According to GlobalData, a leading analytics company, “A supply crunch for talent has pushed companies to go the extra mile and offer sign-on bonuses that can extend to an impressive $100,000 for specialty jobs.”
Once the restrictions were relaxed and states reopened, we saw something remarkable happen. The job market started bouncing back. It was different, though. You’d think that people who were unemployed or unhappy with their jobs would immediately jump on the first offer to get back to work or out from under the yoke of a rotten boss. Instead, we saw the emergence of the “Great Resignation” and “Great Realization” trends.
The nearly two-year ordeal of coping with a deadly virus made Americans reevaluate their lives, jobs and careers. People from all socioeconomic backgrounds started thinking about what they really want to do with their lives. Millions decided to quit their jobs or take time to figure out what is the next best step in their careers. They received the message loud and clear: we have only one life to live; it’s short, precious and it’s imperative to make the best of it.
This new philosophy has caused headaches for businesses. It made it harder for them to find workers. The U.S. government reported that there are over 10 million new jobs open. This number is larger than the amount of people in between positions. Despite the plethora of jobs, people are taking their sweet time to find the perfect fit.
In an effort to entice people to join their companies, businesses have resorted to something we haven’t seen. They are offering lush sign-on bonuses of up to up to $100,000 to attract top talent. According to GlobalData, a leading analytics company, “A supply crunch for talent has pushed companies to go the extra mile and offer sign-on bonuses that can extend to an impressive $100,000 for specialty jobs.” GlobalData added, “Advertisements offering a sign-on bonus have increased across all sectors by a whopping 454%, from 10,312 positions in August 2020 to 57,123 in August 2021.”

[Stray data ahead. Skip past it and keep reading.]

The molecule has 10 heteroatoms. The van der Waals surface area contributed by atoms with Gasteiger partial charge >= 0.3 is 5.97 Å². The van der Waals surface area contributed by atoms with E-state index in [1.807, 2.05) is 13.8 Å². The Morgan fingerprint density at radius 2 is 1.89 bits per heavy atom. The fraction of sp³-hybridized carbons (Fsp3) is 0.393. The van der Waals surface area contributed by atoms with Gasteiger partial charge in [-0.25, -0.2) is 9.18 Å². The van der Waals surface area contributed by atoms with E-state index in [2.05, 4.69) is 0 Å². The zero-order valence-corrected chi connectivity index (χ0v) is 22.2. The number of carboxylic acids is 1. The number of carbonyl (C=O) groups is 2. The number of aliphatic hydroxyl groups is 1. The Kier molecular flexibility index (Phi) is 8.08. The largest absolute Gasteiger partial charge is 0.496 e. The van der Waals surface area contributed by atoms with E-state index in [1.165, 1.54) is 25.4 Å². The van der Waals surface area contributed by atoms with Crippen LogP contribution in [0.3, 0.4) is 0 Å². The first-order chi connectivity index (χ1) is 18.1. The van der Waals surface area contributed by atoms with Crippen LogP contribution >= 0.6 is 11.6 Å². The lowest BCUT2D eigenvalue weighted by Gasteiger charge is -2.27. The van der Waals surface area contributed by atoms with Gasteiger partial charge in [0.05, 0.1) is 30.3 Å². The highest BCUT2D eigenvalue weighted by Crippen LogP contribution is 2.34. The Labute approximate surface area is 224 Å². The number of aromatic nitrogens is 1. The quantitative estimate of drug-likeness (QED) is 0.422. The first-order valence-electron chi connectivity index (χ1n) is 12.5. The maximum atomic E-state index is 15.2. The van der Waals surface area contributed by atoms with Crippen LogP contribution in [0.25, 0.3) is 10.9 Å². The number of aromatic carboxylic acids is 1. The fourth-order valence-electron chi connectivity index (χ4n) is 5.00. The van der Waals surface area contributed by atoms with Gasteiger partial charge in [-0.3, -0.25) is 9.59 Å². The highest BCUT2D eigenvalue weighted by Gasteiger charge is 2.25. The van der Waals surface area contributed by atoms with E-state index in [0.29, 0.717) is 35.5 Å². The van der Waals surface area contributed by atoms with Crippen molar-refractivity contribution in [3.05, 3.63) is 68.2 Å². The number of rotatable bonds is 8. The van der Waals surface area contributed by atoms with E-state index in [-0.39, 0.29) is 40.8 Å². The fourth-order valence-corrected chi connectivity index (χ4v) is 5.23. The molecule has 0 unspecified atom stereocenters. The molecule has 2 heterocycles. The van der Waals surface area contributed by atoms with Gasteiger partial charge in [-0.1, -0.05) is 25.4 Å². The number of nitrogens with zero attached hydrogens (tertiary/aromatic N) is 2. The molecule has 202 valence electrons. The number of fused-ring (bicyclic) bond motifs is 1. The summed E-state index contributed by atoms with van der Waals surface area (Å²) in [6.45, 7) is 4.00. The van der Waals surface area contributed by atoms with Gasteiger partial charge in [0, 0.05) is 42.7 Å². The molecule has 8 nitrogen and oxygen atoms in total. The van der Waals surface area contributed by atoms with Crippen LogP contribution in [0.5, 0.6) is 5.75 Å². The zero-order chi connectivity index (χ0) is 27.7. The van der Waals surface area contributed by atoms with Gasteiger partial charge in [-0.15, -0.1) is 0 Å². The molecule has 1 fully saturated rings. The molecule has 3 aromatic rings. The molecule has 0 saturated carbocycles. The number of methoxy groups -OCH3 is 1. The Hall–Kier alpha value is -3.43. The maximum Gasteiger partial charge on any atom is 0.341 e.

As you can imagine, the healthcare sector saw the most sign-on bonuses “with a particular focus on registered nurses.” Ascension Health Alliance posted a job seeking a “Physician of Neurology Multiple Sclerosis” in August 2021 that said it will pay a sign-on bonus of up to $100,000. A similar bonus was offered by Midwest Dental for its “General Dentist—Dubuque” role.
Raytheon Technologies, in the defense industry space, is offering a “minimum $50,000 sign-on bonus for several software-related jobs that require active secret security clearance.” Raytheon is also giving $12,000 bonuses “for incumbents with top secret or sensitive compartmented information (TS/SCI) clearance.”
Automotive technicians and repairers, animal caretakers, barbers and hairdressers and cosmetologists since July 2021 have seen bonuses skyrocket too. Banfield Pet Hospital is offering a bonus of up to $60,000 for veterinary-related roles.
Target announced that it’s offering a substantial benefit to attract and retain workers. The large retailer will take care of the cost of college tuition, fees and textbooks. The employees will have access to around 250 mostly online programs offered by about 40 colleges and universities.
The Minneapolis-based chain will extend this offer to it’s 340,000 full and part-time workers. Additionally, Target plans to help their staff with student debt.
Walmart previously announced at the end of July that it will “pay 100% of college tuition and books for associates through its Live Better U (LBU) education program.” The size of the program is staggering. About “1.5 million part-time and full-time Walmart and Sam’s Club associates in the U.S. can earn college degrees or learn trade skills without the burden of education debt.” The largest employer in the U.S. will allocate about $1 billion over the next five years “in career-driven training and development.”
Investment banking is a highly competitive field. After a public relations fiasco in which 13 young investment bankers complained of being forced to work 100-hour workweeks, Goldman Sachs offered bankers substantial increases in salaries to over $100,000, plus bonuses for first-year associates.
Once the precedent was set, other banks started one-upping each other by giving lavish salary increases, bonuses, days off and Peloton bikes to Gen-Z bankers. Bank Of America, Barclays and other banks offered five-figure raises, time off and other incentives to make the junior bankers happier. Private equity giant Apollo Global Management doled out six-figure retention-type bonuses. In a hot market, Apollo plans to make about $100,000 to $200,000 awards, predicated upon the recipients remaining with the private equity firm for a specified time period.
This article was written by Jack Kelly from Forbes and was legally licensed through the Industry Dive publisher network. Please direct all licensing questions to firstname.lastname@example.org.